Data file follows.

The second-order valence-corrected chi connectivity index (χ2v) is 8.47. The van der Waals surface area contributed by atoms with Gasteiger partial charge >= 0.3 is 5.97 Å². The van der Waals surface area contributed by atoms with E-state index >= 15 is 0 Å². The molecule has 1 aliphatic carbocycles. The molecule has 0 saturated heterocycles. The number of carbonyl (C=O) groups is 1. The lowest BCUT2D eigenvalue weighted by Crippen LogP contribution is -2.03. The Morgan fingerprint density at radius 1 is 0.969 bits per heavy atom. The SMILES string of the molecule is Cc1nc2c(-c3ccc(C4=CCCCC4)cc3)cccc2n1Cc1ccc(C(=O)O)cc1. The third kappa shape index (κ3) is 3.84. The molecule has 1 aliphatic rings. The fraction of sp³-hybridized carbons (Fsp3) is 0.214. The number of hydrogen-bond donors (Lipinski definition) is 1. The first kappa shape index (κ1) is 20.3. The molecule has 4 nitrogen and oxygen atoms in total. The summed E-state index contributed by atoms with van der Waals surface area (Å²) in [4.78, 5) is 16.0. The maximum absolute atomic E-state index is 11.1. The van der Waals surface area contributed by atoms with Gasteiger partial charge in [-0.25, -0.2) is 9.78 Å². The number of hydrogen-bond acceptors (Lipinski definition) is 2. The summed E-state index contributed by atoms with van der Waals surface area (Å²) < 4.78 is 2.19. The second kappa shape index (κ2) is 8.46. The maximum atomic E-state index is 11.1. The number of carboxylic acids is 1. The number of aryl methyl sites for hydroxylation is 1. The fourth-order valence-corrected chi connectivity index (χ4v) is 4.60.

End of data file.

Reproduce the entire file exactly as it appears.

The second-order valence-corrected chi connectivity index (χ2v) is 8.47. The van der Waals surface area contributed by atoms with Gasteiger partial charge >= 0.3 is 5.97 Å². The van der Waals surface area contributed by atoms with E-state index >= 15 is 0 Å². The molecule has 1 aliphatic carbocycles. The molecule has 0 saturated heterocycles. The number of carbonyl (C=O) groups is 1. The lowest BCUT2D eigenvalue weighted by Crippen LogP contribution is -2.03. The Morgan fingerprint density at radius 1 is 0.969 bits per heavy atom. The SMILES string of the molecule is Cc1nc2c(-c3ccc(C4=CCCCC4)cc3)cccc2n1Cc1ccc(C(=O)O)cc1. The third kappa shape index (κ3) is 3.84. The molecule has 1 aliphatic rings. The fraction of sp³-hybridized carbons (Fsp3) is 0.214. The number of hydrogen-bond donors (Lipinski definition) is 1. The first kappa shape index (κ1) is 20.3. The molecule has 4 nitrogen and oxygen atoms in total. The summed E-state index contributed by atoms with van der Waals surface area (Å²) in [4.78, 5) is 16.0. The maximum absolute atomic E-state index is 11.1. The van der Waals surface area contributed by atoms with Gasteiger partial charge in [-0.25, -0.2) is 9.78 Å². The number of hydrogen-bond acceptors (Lipinski definition) is 2. The summed E-state index contributed by atoms with van der Waals surface area (Å²) < 4.78 is 2.19. The second kappa shape index (κ2) is 8.46. The maximum atomic E-state index is 11.1. The number of carboxylic acids is 1. The number of aryl methyl sites for hydroxylation is 1. The fourth-order valence-corrected chi connectivity index (χ4v) is 4.60.